Thanks to Western Products’ offering of Renewal by Andersen windows and entry doors, having a more energy-efficient home is within your reach. With our improvements, heat and humidity will not escape through your walls and around your windows and doors as much as a typical home. This is fantastic for keeping your heating and cooling bills down throughout the year. But, what does it mean for how you should maintain the integrity of your home?
An energy-efficient home may see some subtle changes in the way it reacts to weather. Today, we’re going to walk you through two of these most common changes and reveal simple steps you can take to handle them like a pro.
One common change that homeowners experience when they improve the energy efficiency of their home is an increased amount of condensation developing on their windows. Condensation forms when warm, humid air comes into contact with a cold surface. In a newly energy-efficient home, the increased heat and humidity benefit can cause condensation to form on your windows more often, especially in the wintertime.
Windows that fog up or collect moisture are not harmful to your home on their own. However, they are an indicator that you should change your air quality in order to prevent long-term damages. When your home becomes too humid, excess moisture in the air can seep into the building’s structure. At its worst, this can cause peeling paint, rotting wood, buckling floors, insulation deterioration, mildew and even moisture spots on ceilings and walls.
Thankfully, these problems can be easily avoided by simply tweaking your home’s humidity setting. Western Products has developed a guide for what humidity works best during outdoor temperatures that are most likely to create window condensation. If you follow this humidity guide, you will both eliminate inconvenient window condensation and avoid humidity damage entirely.
One other phenomenon you should know about that is triggered by increased energy efficiency is ice dam formation. Ice damming happens when heat from your home escapes through the roof and melts the snow that sits there in the winter. When this melted snow runs down to overhanging eaves, the heat from the house is too far away to keep it liquid, so it freezes. If this ice continues to build up, it creates a dam that holds back more and more water—eventually collecting enough to seep under shingles and leak into your home!
The reason energy-efficient homes may experience an increase in ice damming is because if heat does not escape through windows or siding, it will travel up through your home until the only place left to exit is through your roof.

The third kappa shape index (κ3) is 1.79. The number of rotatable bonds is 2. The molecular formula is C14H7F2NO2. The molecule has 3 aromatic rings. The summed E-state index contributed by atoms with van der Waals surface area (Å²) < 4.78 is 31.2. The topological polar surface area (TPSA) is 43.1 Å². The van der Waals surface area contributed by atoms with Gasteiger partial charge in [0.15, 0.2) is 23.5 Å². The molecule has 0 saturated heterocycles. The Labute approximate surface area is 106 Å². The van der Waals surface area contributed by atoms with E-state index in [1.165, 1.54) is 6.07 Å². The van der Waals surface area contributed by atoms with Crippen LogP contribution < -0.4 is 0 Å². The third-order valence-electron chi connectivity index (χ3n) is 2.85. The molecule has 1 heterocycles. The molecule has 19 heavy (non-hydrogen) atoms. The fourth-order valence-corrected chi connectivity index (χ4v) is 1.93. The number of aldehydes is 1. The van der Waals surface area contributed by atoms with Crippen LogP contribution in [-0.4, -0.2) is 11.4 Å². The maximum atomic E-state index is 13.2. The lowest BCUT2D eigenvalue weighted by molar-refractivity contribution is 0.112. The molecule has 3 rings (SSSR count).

While snow removal may seem like a simple solution to ice damming—after all, without snow, ice dams cannot form—it’s not the most practical solution. Removing snow from your roof each time it falls is not only time consuming and tedious, but it can also pose a hazard to homeowners attempting to clear it themselves. When it comes to ice damming, it’s important to address the issue early so that structural problems can be avoided entirely. You can actually prevent ice dams from forming in the first place by improving insulation and ventilation.
If your home was built before 1980, it’s likely that your attic needs an insulation update. Attic heat sources like plumbing, fan and clothes dryer vents are important to insulate so you can decrease the amount of heat that escapes through your roof. Insulating chimneys and furnace flues can also make a big difference, but make sure you only do so with the guidance of a building inspector!
When choosing the type of insulation you want to use, pay attention to the material’s R-value, which is a rating of its resistance to heat flow. The higher the R-value, the greater its insulation power.
Ventilation also plays a key role in preventing ice dams because it directs excess heat quickly out of your home, instead of slowly through your roof deck. Before adding any more vents, make sure your insulation does not cover any existing soffit vents. Once this is done, you can make a ventilation plan to suit your home’s unique needs.
The two most common types of ventilation systems are electric fans and static openings. An electric attic fan is installed on your roof or gable with a thermostat or humidistat to trigger the fan when your attic needs ventilation the most. A static ventilation system, on the other hand, is a simple, stationary vent or covered opening, typically in a ridge, gable, eave or roof deck. Both vent types have their benefits, and sometimes a combination of both is the most effective solution.
Let Us Help!
To find out which vent additions are best for your home, or to get more information on any of the topics we’ve covered today, feel free to contact us. Our team is dedicated to solving your renovation challenges and making your home the best, and most energy efficient, it can be. Give us a call at (701)-293-5310, stop in our Fargo showroom, or fill out our online request form to set up your free in-home consultation.
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